The best-selling books at the two best bookstores known to God.
1 The Whole Intimate Mess: Motherhood, Politics & Women’s Writing by Holly Walker (Bridget Williams Texts, $15)
“There is nothing normal about crawling up the hallway, screaming and hitting yourself in the head, in front of your baby…”: Revealing and intense memoir by the former Green Party MP (read an excerpt here).
2 Ministry Of Utmost Happiness by Arundhati Roy (Hamish Hamilton, $38)
The long-awaited return of the superstar author of The God of Small Things.
3 No Is Not Enough: Resisting Trump’s Shock Politics and Winning the World We Need by Naomi Klein (Allen Lane, $35)
“Trump is a mirror, held up not only to the United States but to the world,” writes Klein; she advises ways to smash that motherfucking mirror.
4 The Man Who Ate Lincoln Road by Steve Braunias (Luncheon Sausage Books, $25)
The author wishes to thank the hordes who bought a lot of copies of his book about food, shops, death and West Auckland life on his nationwide tour this week.
5 Can You Tolerate This? by Ashleigh Young (Victoria University Press, $30)
By the recently feted and awarded writer who not so long ago thought she had reached the apogee of her writing career when she was named a runner-up in the 2016 The Surrey Hotel Steve Braunias Memorial Writers Residency in Association with The Spinoff Award.
6 Good Night Stories for Rebel Girls by Elena Favilli & Francesca Cavallo (Particular Books, $40)
Every home with a girl in it should have a copy: it’s amazing.
7 The Wish Child by Catherine Chidgey (Victoria University Press $30)
“It doesn’t wear its research lightly. The text feels over-stuffed with history and symbolism…Its elevated tone echoes with its own importance”: Jane Westaway, The Spinoff Review of Books.
8 Fair Borders by David Hall (Bridget Williams Texts, $15)
Ten academics discuss New Zealand’s immigration policies.
9 Heloise by Mandy Hager (Penguin, $38)
One of New Zealand’s best YA novelists switches to historical fiction – it’s about Eloise and Abelard – and word of mouth has spread fast that it’s really good.
10 Totara: A Natural & Cultural History by Philip Simpson (Auckland University Press, $75)
Everything you ever wanted to know about totara in one supremely handsome book.
1 No Is Not Enough: Resisting Trump’s Shock Politics and Winning the World We Need by Naomi Klein (Allen Lane, $35)
2 Serious Sweet by AL Kennedy (Vintage, $26)
By an English novelist named in Granta as one of the best new writers under 40.
3 Iceland by Dominic Hoey (Steele Roberts, $35)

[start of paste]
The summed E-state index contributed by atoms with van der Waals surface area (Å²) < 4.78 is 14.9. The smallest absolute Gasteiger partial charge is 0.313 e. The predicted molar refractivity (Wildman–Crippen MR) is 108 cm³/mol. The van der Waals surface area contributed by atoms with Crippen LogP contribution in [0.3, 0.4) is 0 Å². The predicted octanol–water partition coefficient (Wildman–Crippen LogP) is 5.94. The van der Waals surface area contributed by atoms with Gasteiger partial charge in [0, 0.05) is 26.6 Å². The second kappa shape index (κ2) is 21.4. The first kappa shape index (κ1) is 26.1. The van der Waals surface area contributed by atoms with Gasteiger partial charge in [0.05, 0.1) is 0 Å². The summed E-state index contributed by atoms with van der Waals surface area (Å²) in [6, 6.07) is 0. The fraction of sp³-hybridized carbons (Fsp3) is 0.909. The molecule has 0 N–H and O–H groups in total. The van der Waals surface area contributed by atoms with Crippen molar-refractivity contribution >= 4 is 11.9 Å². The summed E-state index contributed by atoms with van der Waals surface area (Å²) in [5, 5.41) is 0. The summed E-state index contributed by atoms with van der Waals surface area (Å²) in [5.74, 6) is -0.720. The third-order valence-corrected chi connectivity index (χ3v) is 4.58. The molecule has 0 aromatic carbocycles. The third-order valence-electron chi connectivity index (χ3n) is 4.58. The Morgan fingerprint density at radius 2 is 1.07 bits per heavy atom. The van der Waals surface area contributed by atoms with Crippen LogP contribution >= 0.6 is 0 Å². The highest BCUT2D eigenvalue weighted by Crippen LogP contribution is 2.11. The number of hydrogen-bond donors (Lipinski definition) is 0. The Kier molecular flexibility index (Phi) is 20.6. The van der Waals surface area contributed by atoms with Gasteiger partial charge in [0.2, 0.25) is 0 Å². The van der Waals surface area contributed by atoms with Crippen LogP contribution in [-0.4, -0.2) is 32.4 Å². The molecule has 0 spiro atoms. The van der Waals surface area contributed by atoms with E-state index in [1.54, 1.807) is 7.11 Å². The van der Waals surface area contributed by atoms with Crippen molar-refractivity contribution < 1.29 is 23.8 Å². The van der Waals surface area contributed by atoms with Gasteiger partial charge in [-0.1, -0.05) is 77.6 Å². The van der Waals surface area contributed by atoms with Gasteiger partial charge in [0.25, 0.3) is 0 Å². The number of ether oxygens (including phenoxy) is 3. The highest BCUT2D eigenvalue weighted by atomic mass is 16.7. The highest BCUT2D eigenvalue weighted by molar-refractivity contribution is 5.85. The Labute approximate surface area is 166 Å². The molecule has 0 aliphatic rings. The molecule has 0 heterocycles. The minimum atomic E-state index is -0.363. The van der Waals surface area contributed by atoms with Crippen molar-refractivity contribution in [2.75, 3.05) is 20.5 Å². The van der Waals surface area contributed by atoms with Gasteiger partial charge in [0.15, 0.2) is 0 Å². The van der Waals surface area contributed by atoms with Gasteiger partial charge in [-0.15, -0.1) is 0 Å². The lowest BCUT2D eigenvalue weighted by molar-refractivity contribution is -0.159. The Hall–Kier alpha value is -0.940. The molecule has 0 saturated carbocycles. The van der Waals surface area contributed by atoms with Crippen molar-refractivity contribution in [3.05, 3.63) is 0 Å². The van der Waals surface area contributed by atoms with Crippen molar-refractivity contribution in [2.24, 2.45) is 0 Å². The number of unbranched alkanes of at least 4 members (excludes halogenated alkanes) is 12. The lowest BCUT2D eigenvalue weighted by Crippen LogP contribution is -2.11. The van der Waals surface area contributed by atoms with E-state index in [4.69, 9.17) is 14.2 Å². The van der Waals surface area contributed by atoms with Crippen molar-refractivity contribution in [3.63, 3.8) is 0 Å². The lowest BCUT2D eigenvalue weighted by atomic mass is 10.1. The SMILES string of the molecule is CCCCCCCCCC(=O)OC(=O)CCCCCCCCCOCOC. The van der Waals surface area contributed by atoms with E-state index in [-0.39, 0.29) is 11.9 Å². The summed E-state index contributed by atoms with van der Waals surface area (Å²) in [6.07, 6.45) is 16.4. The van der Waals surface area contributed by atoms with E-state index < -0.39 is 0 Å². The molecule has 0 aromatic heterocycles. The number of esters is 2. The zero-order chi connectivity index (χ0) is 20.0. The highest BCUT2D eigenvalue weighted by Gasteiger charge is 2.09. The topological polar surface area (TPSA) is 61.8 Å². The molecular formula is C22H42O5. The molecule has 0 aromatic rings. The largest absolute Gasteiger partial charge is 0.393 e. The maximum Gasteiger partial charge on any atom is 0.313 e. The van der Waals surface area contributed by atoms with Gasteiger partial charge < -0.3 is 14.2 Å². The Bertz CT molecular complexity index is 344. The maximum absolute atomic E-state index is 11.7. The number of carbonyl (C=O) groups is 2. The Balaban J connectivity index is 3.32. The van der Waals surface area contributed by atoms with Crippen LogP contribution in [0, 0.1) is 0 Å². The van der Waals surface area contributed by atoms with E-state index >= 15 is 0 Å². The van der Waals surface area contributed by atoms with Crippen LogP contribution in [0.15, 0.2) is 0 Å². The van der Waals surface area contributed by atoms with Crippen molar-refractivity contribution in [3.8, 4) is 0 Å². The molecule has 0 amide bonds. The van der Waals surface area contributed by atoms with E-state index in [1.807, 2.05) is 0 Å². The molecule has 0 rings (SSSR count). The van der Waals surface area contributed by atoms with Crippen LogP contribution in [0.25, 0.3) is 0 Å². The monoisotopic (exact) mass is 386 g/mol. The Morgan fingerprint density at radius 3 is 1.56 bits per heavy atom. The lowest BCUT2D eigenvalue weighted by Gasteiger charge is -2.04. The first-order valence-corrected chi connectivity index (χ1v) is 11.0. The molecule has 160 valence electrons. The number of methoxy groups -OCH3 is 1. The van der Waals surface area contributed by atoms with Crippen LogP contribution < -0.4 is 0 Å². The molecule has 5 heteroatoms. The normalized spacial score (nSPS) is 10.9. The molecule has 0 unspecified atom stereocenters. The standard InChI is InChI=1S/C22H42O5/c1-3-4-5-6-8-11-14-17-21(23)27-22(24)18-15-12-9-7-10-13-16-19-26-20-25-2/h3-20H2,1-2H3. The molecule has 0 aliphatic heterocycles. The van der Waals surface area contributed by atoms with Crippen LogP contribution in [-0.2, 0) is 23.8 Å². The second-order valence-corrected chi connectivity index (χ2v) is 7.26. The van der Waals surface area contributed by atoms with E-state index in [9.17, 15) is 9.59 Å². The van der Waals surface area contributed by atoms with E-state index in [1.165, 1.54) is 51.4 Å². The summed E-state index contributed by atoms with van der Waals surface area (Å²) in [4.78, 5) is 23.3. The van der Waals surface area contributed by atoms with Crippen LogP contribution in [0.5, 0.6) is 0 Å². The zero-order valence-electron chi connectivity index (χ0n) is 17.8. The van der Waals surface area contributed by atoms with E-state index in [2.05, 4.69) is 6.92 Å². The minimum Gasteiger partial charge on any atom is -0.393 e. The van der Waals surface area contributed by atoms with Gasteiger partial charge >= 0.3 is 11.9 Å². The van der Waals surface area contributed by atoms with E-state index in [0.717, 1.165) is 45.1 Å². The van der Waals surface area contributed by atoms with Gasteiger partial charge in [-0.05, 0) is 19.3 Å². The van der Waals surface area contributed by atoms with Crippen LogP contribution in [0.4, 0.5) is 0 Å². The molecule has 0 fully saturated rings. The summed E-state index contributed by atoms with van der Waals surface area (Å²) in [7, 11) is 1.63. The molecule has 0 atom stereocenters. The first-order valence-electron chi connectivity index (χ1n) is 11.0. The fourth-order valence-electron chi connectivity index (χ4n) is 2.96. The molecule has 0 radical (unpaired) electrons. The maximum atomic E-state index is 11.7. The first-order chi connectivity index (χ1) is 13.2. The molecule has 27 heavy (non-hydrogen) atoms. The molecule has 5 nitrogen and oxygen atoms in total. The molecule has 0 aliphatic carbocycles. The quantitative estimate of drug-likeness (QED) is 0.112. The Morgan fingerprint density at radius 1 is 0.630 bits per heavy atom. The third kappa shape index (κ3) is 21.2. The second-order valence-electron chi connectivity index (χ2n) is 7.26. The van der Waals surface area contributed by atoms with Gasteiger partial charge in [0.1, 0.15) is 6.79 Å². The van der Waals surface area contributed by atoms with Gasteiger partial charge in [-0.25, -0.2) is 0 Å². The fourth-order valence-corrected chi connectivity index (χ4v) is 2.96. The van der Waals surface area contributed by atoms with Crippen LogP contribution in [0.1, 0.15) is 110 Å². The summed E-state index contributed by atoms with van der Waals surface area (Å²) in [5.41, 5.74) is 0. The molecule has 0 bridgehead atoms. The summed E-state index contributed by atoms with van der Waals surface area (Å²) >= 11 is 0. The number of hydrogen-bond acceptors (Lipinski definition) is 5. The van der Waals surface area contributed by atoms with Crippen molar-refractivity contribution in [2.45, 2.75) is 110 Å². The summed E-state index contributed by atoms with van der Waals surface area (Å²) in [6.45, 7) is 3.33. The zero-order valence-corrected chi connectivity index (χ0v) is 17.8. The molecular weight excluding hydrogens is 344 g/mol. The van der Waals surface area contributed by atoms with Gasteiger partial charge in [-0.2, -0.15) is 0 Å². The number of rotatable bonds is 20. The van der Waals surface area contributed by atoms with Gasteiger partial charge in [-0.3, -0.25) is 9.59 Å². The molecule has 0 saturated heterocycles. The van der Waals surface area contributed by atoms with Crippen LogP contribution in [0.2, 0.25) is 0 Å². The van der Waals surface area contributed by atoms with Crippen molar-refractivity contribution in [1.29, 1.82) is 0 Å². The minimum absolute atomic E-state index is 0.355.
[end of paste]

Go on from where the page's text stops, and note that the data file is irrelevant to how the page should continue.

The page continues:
The author, writing at the Spinoff Review of Books: “It’s a story about drugs and sex and the drudgery of unemployment, a story about what happens when one day you wake up and you find yourself living in a memory, a story about the past and an empty future, a love story about the place I grew up in.”
4 Underground Railroad by Colson Whitehead (Little Brown, $25)
Richard Ford, who by the way is from the American South, once responded to a bad review by going up to the reviewer and spitting in his face; the reviewer was Whitehead, who by the way is black.
5 Thank You For Being Late: An Optimist’s Guide to Thriving in the Age of Accelerations by Thomas L Friedman (Penguin, $40)
6 Art Sex Music by Cosey Fanni Tutti (Faber, $40)
We really ought to find a good reviewer – preferably female – for this popular and acclaimed music bio. Any volunteers?
7 Hillbilly Elegy: A Memoir of a Family and Culture in Crisis by JD Vance (William Collins, $35)
Naomi Klein’s new book provides an antidote to Trump; Vance’s book provides an intimate analysis of the times and American conditions that led to Trump.
8 Idaho by Emily Ruskovich (Chatto & Windus, $37)
“The central event is this: Wade, his wife Jenny and their two young daughters drove out one autumn day to collect wood. Everything was fine, and then it wasn’t: one of the children died that day”: from a rave review by Kim Hill, in the Spinoff Review of Books.
9 The New Zealand Project by Max Harris (Bridget Williams Books, $40)
10 Can You Tolerate This? by Asheigh Young (Victoria University Press, $30)
The Spinoff Review of Books is brought to you by Unity Books.
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